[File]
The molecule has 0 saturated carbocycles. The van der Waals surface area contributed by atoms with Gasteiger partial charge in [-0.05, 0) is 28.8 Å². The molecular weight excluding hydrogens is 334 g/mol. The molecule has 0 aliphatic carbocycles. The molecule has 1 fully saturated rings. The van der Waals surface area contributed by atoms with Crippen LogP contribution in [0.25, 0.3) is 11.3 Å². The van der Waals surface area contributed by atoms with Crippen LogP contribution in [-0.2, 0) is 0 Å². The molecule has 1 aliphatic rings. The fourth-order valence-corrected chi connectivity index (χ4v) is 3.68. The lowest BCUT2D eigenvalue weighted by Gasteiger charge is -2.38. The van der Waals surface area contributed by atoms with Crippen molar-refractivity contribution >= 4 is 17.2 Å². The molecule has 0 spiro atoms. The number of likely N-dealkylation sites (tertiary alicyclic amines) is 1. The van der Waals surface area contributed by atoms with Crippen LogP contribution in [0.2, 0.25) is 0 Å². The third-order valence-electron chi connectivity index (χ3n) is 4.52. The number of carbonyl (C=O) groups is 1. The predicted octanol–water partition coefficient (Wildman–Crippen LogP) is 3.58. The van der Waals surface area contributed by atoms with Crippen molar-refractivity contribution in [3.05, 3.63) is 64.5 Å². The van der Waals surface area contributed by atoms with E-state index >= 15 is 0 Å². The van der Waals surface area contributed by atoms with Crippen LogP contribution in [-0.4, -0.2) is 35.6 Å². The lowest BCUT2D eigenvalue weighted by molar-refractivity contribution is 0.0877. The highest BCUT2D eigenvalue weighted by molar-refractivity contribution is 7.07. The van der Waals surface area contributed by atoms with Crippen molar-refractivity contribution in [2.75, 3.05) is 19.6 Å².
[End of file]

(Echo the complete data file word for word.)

The molecule has 0 saturated carbocycles. The van der Waals surface area contributed by atoms with Gasteiger partial charge in [-0.05, 0) is 28.8 Å². The molecular weight excluding hydrogens is 334 g/mol. The molecule has 0 aliphatic carbocycles. The molecule has 1 fully saturated rings. The van der Waals surface area contributed by atoms with Crippen LogP contribution in [0.25, 0.3) is 11.3 Å². The van der Waals surface area contributed by atoms with Crippen LogP contribution in [-0.2, 0) is 0 Å². The molecule has 1 aliphatic rings. The fourth-order valence-corrected chi connectivity index (χ4v) is 3.68. The lowest BCUT2D eigenvalue weighted by Gasteiger charge is -2.38. The van der Waals surface area contributed by atoms with Crippen molar-refractivity contribution >= 4 is 17.2 Å². The molecule has 0 spiro atoms. The number of likely N-dealkylation sites (tertiary alicyclic amines) is 1. The van der Waals surface area contributed by atoms with Crippen LogP contribution in [0.2, 0.25) is 0 Å². The third-order valence-electron chi connectivity index (χ3n) is 4.52. The number of carbonyl (C=O) groups is 1. The predicted octanol–water partition coefficient (Wildman–Crippen LogP) is 3.58. The van der Waals surface area contributed by atoms with Crippen molar-refractivity contribution in [3.05, 3.63) is 64.5 Å². The van der Waals surface area contributed by atoms with E-state index >= 15 is 0 Å². The van der Waals surface area contributed by atoms with Crippen LogP contribution in [-0.4, -0.2) is 35.6 Å². The lowest BCUT2D eigenvalue weighted by molar-refractivity contribution is 0.0877. The highest BCUT2D eigenvalue weighted by molar-refractivity contribution is 7.07. The van der Waals surface area contributed by atoms with Crippen molar-refractivity contribution in [2.75, 3.05) is 19.6 Å².